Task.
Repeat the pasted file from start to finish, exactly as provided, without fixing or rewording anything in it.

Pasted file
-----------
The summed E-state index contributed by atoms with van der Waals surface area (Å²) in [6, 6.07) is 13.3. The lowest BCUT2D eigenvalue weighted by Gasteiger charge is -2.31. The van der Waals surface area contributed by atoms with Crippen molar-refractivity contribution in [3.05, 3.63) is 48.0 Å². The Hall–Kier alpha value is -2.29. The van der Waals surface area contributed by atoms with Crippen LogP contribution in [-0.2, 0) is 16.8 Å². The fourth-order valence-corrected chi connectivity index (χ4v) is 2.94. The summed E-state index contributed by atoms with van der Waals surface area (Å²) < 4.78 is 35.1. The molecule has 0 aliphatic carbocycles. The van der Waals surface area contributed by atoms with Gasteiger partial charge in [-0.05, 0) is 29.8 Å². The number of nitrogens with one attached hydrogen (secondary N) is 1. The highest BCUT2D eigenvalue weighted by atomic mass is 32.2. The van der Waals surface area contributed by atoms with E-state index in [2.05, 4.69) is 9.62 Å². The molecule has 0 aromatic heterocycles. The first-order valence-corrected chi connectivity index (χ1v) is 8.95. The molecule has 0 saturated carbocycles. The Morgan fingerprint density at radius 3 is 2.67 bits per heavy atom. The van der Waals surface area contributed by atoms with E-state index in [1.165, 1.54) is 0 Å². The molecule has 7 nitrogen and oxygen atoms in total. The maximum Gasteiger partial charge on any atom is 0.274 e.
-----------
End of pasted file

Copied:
The summed E-state index contributed by atoms with van der Waals surface area (Å²) in [6, 6.07) is 13.3. The lowest BCUT2D eigenvalue weighted by Gasteiger charge is -2.31. The van der Waals surface area contributed by atoms with Crippen molar-refractivity contribution in [3.05, 3.63) is 48.0 Å². The Hall–Kier alpha value is -2.29. The van der Waals surface area contributed by atoms with Crippen LogP contribution in [-0.2, 0) is 16.8 Å². The fourth-order valence-corrected chi connectivity index (χ4v) is 2.94. The summed E-state index contributed by atoms with van der Waals surface area (Å²) < 4.78 is 35.1. The molecule has 0 aliphatic carbocycles. The van der Waals surface area contributed by atoms with Gasteiger partial charge in [-0.05, 0) is 29.8 Å². The number of nitrogens with one attached hydrogen (secondary N) is 1. The highest BCUT2D eigenvalue weighted by atomic mass is 32.2. The van der Waals surface area contributed by atoms with E-state index in [2.05, 4.69) is 9.62 Å². The molecule has 0 aromatic heterocycles. The first-order valence-corrected chi connectivity index (χ1v) is 8.95. The molecule has 0 saturated carbocycles. The Morgan fingerprint density at radius 3 is 2.67 bits per heavy atom. The van der Waals surface area contributed by atoms with E-state index in [1.165, 1.54) is 0 Å². The molecule has 7 nitrogen and oxygen atoms in total. The maximum Gasteiger partial charge on any atom is 0.274 e.